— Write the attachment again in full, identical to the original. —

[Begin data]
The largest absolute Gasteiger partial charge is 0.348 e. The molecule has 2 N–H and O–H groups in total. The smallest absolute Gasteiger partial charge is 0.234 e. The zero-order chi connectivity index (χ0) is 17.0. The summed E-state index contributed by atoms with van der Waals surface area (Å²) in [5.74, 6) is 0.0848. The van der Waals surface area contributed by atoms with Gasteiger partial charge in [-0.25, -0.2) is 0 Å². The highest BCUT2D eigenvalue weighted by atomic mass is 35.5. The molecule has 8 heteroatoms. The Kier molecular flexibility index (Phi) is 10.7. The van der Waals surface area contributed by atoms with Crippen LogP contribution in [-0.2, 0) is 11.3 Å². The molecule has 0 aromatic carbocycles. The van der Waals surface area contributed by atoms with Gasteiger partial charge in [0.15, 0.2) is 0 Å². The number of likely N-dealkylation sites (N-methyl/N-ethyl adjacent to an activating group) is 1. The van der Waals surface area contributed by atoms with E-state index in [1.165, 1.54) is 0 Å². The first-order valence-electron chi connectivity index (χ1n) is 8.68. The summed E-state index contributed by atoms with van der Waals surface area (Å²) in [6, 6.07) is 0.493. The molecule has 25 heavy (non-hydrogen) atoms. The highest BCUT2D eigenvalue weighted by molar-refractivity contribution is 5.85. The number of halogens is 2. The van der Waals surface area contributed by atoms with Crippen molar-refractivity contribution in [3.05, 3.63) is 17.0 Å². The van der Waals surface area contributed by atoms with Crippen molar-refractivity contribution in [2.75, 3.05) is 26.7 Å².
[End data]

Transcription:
The largest absolute Gasteiger partial charge is 0.348 e. The molecule has 2 N–H and O–H groups in total. The smallest absolute Gasteiger partial charge is 0.234 e. The zero-order chi connectivity index (χ0) is 17.0. The summed E-state index contributed by atoms with van der Waals surface area (Å²) in [5.74, 6) is 0.0848. The van der Waals surface area contributed by atoms with Gasteiger partial charge in [-0.25, -0.2) is 0 Å². The highest BCUT2D eigenvalue weighted by atomic mass is 35.5. The molecule has 8 heteroatoms. The Kier molecular flexibility index (Phi) is 10.7. The van der Waals surface area contributed by atoms with Crippen LogP contribution in [-0.2, 0) is 11.3 Å². The molecule has 0 aromatic carbocycles. The van der Waals surface area contributed by atoms with Gasteiger partial charge in [0.15, 0.2) is 0 Å². The number of likely N-dealkylation sites (N-methyl/N-ethyl adjacent to an activating group) is 1. The van der Waals surface area contributed by atoms with E-state index in [1.165, 1.54) is 0 Å². The first-order valence-electron chi connectivity index (χ1n) is 8.68. The summed E-state index contributed by atoms with van der Waals surface area (Å²) in [6, 6.07) is 0.493. The molecule has 25 heavy (non-hydrogen) atoms. The highest BCUT2D eigenvalue weighted by molar-refractivity contribution is 5.85. The number of halogens is 2. The van der Waals surface area contributed by atoms with Crippen molar-refractivity contribution in [3.05, 3.63) is 17.0 Å². The van der Waals surface area contributed by atoms with Crippen molar-refractivity contribution in [2.75, 3.05) is 26.7 Å².